Anna and the Swallow Man

Seven-year-old Anna is captivated by the tall stranger she meets on the streets of Krakow. Maybe it’s because he is kind to her; maybe it’s that he speaks many languages, like she does; maybe it’s the way he charms a small bird. On her own since the Germans took her father, Anna follows him and the two become unlikely traveling companions.

Carry On

In her novel Fangirl, Rainbow Rowell referenced a Harry Potter-esque fantasy about a wizard named Simon Snow. Carry On is Simon’s story, or the last volume of it. Now 17, Simon is an orphan who’s been attending a wizarding school since he was 11. He’s considered the chosen one among wizards, and the Mage who oversees the school is a father figure to him. Sound familiar? The world of magic is threatened by the Insidious Humdrum, a force that destroys magic and manifests looking like eleven-year-old Simon. Simon’s roommate, Baz, is a privileged boy from an old, arrogant and potentially dangerous wizarding family.

The Rest of Us Just Live Here

Mikey, his sister Mel(inda), and their friends Henna and Jared, are about to graduate high school. Mel has anorexia and Mikey lives with severe anxiety and OCD, neither fitting the image their high-aspiring politician mother wants their family to project. Henna’s parents plan on taking her to the Central African Republic to do missionary work, despite the war there. Jared feels the weight of being an only child on the verge of leaving his single-parent father. Jared is also a god. Well, technically a quarter-god. And there is the delicious twist in this emotionally rich story about facing a time of transition and uncertainty: The otherworldly is real.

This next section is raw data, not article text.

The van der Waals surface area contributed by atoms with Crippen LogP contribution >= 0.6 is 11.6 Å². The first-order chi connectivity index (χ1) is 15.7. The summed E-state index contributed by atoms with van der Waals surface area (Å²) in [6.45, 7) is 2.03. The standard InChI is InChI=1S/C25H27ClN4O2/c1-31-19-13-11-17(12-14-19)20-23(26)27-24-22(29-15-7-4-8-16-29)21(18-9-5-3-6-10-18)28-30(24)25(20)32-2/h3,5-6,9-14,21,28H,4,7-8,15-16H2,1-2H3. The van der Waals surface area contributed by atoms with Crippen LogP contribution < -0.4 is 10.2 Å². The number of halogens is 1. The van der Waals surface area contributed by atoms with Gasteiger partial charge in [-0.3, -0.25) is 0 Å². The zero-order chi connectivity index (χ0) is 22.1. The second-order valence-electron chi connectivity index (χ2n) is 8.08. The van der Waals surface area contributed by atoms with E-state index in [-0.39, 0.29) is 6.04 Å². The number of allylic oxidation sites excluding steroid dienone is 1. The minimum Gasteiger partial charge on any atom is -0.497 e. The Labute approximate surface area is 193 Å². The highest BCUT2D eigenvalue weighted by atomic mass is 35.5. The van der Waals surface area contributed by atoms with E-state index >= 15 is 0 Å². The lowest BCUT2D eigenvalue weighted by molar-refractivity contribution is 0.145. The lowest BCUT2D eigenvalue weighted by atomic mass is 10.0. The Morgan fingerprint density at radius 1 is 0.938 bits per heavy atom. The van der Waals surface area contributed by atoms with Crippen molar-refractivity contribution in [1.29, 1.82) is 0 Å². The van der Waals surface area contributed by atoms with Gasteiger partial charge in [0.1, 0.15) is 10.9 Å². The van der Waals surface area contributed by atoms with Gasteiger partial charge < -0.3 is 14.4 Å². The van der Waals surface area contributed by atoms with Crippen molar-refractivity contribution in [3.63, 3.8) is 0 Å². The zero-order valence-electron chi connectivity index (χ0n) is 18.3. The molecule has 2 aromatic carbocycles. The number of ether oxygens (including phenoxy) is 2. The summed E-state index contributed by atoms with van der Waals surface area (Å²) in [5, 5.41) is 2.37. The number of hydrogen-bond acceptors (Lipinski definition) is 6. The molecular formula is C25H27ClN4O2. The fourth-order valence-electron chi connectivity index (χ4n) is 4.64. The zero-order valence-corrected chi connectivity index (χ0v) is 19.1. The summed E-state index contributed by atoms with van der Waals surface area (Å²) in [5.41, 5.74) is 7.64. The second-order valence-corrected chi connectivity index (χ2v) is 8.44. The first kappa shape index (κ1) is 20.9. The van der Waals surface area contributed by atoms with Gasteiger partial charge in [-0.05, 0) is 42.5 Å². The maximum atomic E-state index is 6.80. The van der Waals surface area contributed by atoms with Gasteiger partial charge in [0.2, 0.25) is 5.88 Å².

All American Boys

Authors Jason Reynolds and Brendan Kiely put the issues of police bias and violence against Blacks and white privilege front and center in this novel that alternates between the voices of high school students Rashad Butler and Quinn Collins. African American Rashad is brutalized by a white police officer who makes a snap judgment of a scene and assumes Rashad was harassing a white woman and stealing at a neighborhood store where he’d gone to buy potato chips. Quinn, who is white, shows up as handcuffed Rashad is being pummeled by the cop on the sidewalk outside.

The Boy in the Black Suit

After his mother dies, Matt finds comfort in an unexpected place: the neighborhood funeral parlor. Owner Mr. Ray offers Matt a job, and in addition to helping get things ready for the post-funeral receptions, Matt likes sitting in on the services. Observing other people who are grieving gives Matt a way to see his own pain from the outside in. Mr. Ray becomes a surrogate father to Matt, and it’s a role Matt welcomes since his own dad, also devastated, has started drinking again and ends up in the hospital. Meanwhile, at one of the funerals, the principle mourner is a teenage girl named Love. Soon Matt and Love become friends and are on their way to falling in love.

X: A Novel